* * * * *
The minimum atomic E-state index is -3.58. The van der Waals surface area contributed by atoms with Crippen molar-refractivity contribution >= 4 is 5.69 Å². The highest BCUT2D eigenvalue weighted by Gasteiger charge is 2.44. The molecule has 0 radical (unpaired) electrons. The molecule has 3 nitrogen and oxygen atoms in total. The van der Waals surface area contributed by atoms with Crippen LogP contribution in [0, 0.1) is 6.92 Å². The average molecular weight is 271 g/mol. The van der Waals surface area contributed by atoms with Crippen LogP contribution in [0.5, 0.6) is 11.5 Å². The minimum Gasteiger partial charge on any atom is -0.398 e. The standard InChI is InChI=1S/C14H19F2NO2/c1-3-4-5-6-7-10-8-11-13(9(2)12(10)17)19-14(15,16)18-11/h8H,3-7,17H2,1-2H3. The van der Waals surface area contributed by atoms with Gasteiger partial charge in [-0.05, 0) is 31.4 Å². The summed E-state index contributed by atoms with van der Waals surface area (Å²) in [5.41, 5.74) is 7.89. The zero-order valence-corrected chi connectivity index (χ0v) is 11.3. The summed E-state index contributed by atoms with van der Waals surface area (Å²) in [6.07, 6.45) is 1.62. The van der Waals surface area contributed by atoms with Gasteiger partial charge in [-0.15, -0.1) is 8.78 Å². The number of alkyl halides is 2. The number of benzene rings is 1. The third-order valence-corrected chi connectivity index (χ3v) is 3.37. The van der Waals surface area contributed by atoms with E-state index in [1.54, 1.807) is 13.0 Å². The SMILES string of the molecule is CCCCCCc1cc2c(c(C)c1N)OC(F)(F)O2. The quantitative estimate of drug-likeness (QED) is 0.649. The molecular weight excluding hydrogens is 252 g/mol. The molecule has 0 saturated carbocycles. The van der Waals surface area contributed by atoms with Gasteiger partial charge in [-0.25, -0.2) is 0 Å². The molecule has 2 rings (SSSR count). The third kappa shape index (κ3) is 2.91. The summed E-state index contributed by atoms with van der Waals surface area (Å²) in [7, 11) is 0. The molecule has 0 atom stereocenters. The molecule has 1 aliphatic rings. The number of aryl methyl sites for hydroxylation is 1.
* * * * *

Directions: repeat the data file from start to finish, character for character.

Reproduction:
The minimum atomic E-state index is -3.58. The van der Waals surface area contributed by atoms with Crippen molar-refractivity contribution >= 4 is 5.69 Å². The highest BCUT2D eigenvalue weighted by Gasteiger charge is 2.44. The molecule has 0 radical (unpaired) electrons. The molecule has 3 nitrogen and oxygen atoms in total. The van der Waals surface area contributed by atoms with Crippen LogP contribution in [0, 0.1) is 6.92 Å². The average molecular weight is 271 g/mol. The van der Waals surface area contributed by atoms with Crippen LogP contribution in [0.5, 0.6) is 11.5 Å². The minimum Gasteiger partial charge on any atom is -0.398 e. The standard InChI is InChI=1S/C14H19F2NO2/c1-3-4-5-6-7-10-8-11-13(9(2)12(10)17)19-14(15,16)18-11/h8H,3-7,17H2,1-2H3. The van der Waals surface area contributed by atoms with Gasteiger partial charge in [-0.05, 0) is 31.4 Å². The summed E-state index contributed by atoms with van der Waals surface area (Å²) in [5.41, 5.74) is 7.89. The zero-order valence-corrected chi connectivity index (χ0v) is 11.3. The summed E-state index contributed by atoms with van der Waals surface area (Å²) in [6.07, 6.45) is 1.62. The van der Waals surface area contributed by atoms with Gasteiger partial charge in [-0.15, -0.1) is 8.78 Å². The number of alkyl halides is 2. The number of benzene rings is 1. The third-order valence-corrected chi connectivity index (χ3v) is 3.37. The van der Waals surface area contributed by atoms with E-state index in [1.54, 1.807) is 13.0 Å². The SMILES string of the molecule is CCCCCCc1cc2c(c(C)c1N)OC(F)(F)O2. The quantitative estimate of drug-likeness (QED) is 0.649. The molecular weight excluding hydrogens is 252 g/mol. The molecule has 0 saturated carbocycles. The van der Waals surface area contributed by atoms with Gasteiger partial charge in [-0.25, -0.2) is 0 Å². The molecule has 2 rings (SSSR count). The third kappa shape index (κ3) is 2.91. The summed E-state index contributed by atoms with van der Waals surface area (Å²) in [7, 11) is 0. The molecule has 0 atom stereocenters. The molecule has 1 aliphatic rings. The number of aryl methyl sites for hydroxylation is 1.